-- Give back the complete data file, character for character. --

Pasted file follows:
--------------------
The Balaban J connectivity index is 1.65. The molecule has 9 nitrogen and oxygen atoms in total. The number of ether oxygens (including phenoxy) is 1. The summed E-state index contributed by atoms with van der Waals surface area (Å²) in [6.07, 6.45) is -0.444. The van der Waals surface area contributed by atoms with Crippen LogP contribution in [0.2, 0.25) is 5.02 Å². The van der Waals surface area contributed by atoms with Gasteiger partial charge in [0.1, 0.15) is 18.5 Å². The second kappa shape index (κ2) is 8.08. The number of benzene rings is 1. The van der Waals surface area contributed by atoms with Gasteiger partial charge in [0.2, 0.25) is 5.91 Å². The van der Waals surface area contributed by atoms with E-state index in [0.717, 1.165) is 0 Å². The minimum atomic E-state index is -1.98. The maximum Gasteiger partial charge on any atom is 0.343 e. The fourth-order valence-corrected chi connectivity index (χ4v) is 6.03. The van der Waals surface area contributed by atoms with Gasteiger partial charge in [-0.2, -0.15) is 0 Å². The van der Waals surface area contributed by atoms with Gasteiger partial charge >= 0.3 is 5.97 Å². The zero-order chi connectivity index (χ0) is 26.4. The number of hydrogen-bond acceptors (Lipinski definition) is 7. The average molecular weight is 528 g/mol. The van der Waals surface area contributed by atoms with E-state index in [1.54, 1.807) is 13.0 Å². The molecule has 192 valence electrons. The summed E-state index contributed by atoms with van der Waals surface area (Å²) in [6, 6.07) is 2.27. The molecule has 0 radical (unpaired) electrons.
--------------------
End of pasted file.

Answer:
The Balaban J connectivity index is 1.65. The molecule has 9 nitrogen and oxygen atoms in total. The number of ether oxygens (including phenoxy) is 1. The summed E-state index contributed by atoms with van der Waals surface area (Å²) in [6.07, 6.45) is -0.444. The van der Waals surface area contributed by atoms with Crippen LogP contribution in [0.2, 0.25) is 5.02 Å². The van der Waals surface area contributed by atoms with Gasteiger partial charge in [0.1, 0.15) is 18.5 Å². The second kappa shape index (κ2) is 8.08. The number of benzene rings is 1. The van der Waals surface area contributed by atoms with Gasteiger partial charge in [0.2, 0.25) is 5.91 Å². The van der Waals surface area contributed by atoms with E-state index in [0.717, 1.165) is 0 Å². The minimum atomic E-state index is -1.98. The maximum Gasteiger partial charge on any atom is 0.343 e. The fourth-order valence-corrected chi connectivity index (χ4v) is 6.03. The van der Waals surface area contributed by atoms with Gasteiger partial charge in [-0.2, -0.15) is 0 Å². The van der Waals surface area contributed by atoms with Gasteiger partial charge >= 0.3 is 5.97 Å². The zero-order chi connectivity index (χ0) is 26.4. The number of hydrogen-bond acceptors (Lipinski definition) is 7. The average molecular weight is 528 g/mol. The van der Waals surface area contributed by atoms with E-state index in [1.54, 1.807) is 13.0 Å². The molecule has 192 valence electrons. The summed E-state index contributed by atoms with van der Waals surface area (Å²) in [6, 6.07) is 2.27. The molecule has 0 radical (unpaired) electrons.